Outrage In Missouri Town After Police Shooting
Missouri Governor Jay Nixon speaks about the unrest in the town of Ferguson following the shooting of Michael Brown.Getty Images

Missouri Governor, Jay Nixon, has called on the Missouri State Highway Patrol to replace the St. Louis Police department and take the lead in managing the law and order situation in Ferguson.

"Ferguson will not be defined as a community that was torn apart by violence, but will be known as a community that pulled together to overcome it," said Nixon at a news conference.

"My message to the people of Ferguson is: these messages have been heard," added Nixon.

After four days of unrest in the St. Louis suburb, following Saturday's (9 August) shooting of unarmed 18-year-old Michael Brown by an unnamed police officer, Nixon said security will now be overseen by Capt. Ron Johnson of the Highway Patrol, as Ferguson has started to resemble a "war zone".

Capt. Ron Johnson, who grew up in the community said: "It means a lot to me personally that we break this cycle of violence."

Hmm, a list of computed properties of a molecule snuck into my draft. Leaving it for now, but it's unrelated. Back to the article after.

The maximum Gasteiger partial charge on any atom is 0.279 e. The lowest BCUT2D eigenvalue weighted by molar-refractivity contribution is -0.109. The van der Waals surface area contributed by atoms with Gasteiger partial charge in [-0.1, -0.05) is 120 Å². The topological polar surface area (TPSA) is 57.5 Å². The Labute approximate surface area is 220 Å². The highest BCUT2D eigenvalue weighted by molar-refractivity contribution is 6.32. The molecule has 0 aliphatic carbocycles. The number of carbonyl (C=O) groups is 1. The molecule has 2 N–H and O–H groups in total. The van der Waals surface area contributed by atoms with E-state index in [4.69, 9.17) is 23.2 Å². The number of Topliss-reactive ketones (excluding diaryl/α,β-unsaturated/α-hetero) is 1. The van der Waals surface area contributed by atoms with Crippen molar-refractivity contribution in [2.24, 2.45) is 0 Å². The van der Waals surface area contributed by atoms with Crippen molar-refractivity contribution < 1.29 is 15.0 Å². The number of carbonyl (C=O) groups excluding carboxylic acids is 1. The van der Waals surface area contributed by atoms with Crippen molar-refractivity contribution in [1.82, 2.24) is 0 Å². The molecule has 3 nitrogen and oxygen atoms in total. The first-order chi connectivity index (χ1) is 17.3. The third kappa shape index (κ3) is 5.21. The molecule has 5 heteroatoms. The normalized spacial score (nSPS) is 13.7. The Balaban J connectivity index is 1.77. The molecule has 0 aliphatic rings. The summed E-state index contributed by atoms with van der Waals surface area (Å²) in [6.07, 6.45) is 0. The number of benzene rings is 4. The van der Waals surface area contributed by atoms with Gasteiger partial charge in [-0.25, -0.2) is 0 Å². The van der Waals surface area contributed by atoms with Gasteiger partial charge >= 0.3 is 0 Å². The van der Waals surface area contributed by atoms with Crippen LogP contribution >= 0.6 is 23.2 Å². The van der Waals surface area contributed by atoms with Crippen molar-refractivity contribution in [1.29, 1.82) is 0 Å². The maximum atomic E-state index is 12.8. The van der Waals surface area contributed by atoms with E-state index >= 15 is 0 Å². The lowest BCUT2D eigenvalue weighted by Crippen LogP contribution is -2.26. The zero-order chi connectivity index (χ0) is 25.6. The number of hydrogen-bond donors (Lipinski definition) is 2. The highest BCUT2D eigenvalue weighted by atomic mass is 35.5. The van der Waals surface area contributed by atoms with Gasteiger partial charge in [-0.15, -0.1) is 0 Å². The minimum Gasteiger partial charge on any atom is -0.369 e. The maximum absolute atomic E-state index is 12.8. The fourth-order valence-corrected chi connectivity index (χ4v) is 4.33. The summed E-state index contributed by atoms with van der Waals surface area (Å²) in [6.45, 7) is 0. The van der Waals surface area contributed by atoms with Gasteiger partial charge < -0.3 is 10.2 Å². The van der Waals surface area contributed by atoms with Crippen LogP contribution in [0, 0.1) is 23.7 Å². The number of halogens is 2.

After crowds took to the streets of Ferguson in protest after Saturday's shooting of Brown, police have been heavily criticized for using tear gas and smoke bombs to contain the protest.

US President, Barack Obama has also appealed for the crowds to maintain "peace and calm" on the streets, while admitting that there is no excuse for the use of excessive force by police in the aftermath of the shooting.

Obama also condemned the Wednesday (13 August) night arrest of the two reporters from the Huffington Post and Washington Post.

"Here in the United States of America, police should not be bullying or arresting journalists who are just trying to do their jobs."

Obama has asked the FBI and Justice Department to investigate the shooting of Michael Brown.

Eyewitnesses said Brown had his arms raised and was shot multiple times by a police officer, while police claim there was a struggle and the officer suffered several injuries.

The officer's name and picture was released on Twitter by the online hacktivist group @TheAnonMessage, however St. Louis County police dismissed the claims by addressing the Anonymous account directly on Twitter. Shortly after, Twitter suspended the group's account.

Authorities are holding off on releasing the officer's name until investigations are over, in an effort to protect him and his family from possible reprisals.